Recently, I read a story about how the admittedly introverted Shonda Rhimes, the force behind prime time television hits, such as "Grey's Anatomy," and "Scandal," decided to start saying "Yes" to everything, including her three children. She even wrote a book about it, "Year of Yes." I was inspired by Rhimes to write my own "yes" story, too, about my son and the huge power of such a small word.
I remember hearing stories of friends who were born on or very close to Christmas day and the pity from others. The questions were never-ending, "Does your family combine your gifts?" "Do you get cake?" "When do you celebrate?"
We both had been anticipating the day for a few weeks. He would come home and wiggle his tooth and I’d jokingly give him ideas to pull it out. “We could find a sting and attach to your tooth...” For a few days, I think he was eating at least three apples a day.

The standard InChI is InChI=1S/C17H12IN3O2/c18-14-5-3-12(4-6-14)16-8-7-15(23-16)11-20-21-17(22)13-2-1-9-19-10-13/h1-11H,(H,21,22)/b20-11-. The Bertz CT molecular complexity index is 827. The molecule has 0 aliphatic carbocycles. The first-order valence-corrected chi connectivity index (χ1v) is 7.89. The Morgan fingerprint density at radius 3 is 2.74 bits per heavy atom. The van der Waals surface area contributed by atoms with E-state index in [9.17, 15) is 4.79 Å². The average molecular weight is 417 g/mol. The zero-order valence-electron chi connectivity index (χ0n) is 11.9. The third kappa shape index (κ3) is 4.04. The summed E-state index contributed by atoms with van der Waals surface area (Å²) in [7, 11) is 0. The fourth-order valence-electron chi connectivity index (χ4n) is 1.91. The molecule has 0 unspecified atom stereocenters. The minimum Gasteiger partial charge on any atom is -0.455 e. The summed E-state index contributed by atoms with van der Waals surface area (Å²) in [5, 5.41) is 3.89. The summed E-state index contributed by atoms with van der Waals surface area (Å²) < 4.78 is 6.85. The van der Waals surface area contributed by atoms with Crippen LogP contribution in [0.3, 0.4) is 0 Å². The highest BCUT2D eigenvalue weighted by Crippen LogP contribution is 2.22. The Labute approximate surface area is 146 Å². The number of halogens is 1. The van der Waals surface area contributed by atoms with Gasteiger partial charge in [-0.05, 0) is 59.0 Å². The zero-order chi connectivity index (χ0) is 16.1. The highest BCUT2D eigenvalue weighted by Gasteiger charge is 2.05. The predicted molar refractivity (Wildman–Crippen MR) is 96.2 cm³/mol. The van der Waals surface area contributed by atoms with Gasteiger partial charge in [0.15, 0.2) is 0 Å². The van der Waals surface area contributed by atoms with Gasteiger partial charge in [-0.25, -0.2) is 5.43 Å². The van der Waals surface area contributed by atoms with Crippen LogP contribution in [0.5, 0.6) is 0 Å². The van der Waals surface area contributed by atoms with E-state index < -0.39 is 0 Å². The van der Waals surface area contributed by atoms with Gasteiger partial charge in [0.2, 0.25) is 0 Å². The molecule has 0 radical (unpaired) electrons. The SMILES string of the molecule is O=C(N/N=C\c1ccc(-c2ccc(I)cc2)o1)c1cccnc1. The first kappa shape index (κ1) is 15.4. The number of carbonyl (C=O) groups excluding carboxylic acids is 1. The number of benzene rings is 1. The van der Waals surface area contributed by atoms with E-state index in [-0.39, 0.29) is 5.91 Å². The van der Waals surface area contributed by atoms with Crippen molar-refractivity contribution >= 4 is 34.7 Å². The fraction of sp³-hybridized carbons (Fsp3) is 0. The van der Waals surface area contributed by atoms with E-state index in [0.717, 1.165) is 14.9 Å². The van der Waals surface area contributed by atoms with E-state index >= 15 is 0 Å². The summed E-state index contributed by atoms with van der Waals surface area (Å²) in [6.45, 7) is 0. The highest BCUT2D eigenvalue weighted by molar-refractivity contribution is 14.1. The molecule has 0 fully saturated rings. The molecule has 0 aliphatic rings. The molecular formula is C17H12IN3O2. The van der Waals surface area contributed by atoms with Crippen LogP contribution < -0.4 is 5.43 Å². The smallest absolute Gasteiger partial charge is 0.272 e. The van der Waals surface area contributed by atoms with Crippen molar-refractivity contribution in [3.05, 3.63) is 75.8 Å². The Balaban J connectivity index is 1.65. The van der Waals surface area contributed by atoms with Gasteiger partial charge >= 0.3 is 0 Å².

I’m a single mom, and I work a low-wage job, but I know I am not alone because two-thirds of low-wage workers are women, and many U.S. households depend solely or heavily on the income of a working mom. I’m here to share my #NoShameParenting story on how judgement runs thick for me and thousands of women like me.
A funny, but really awesome thing happened a few months ago when I stood on stage in front of a crowd of strangers and shared my motherhood story. I finally found my voice. After years and years of being a freelance writer and having that scary dream of standing in front of people in your underwear, well, yeah, basically that's what LISTEN TO YOUR MOTHER was for me, a great lesson in finding your voice in the middle of that terrifiying dream. Please journey through me with to discover how LISTEN TO YOUR MOTHER helped me find my voice.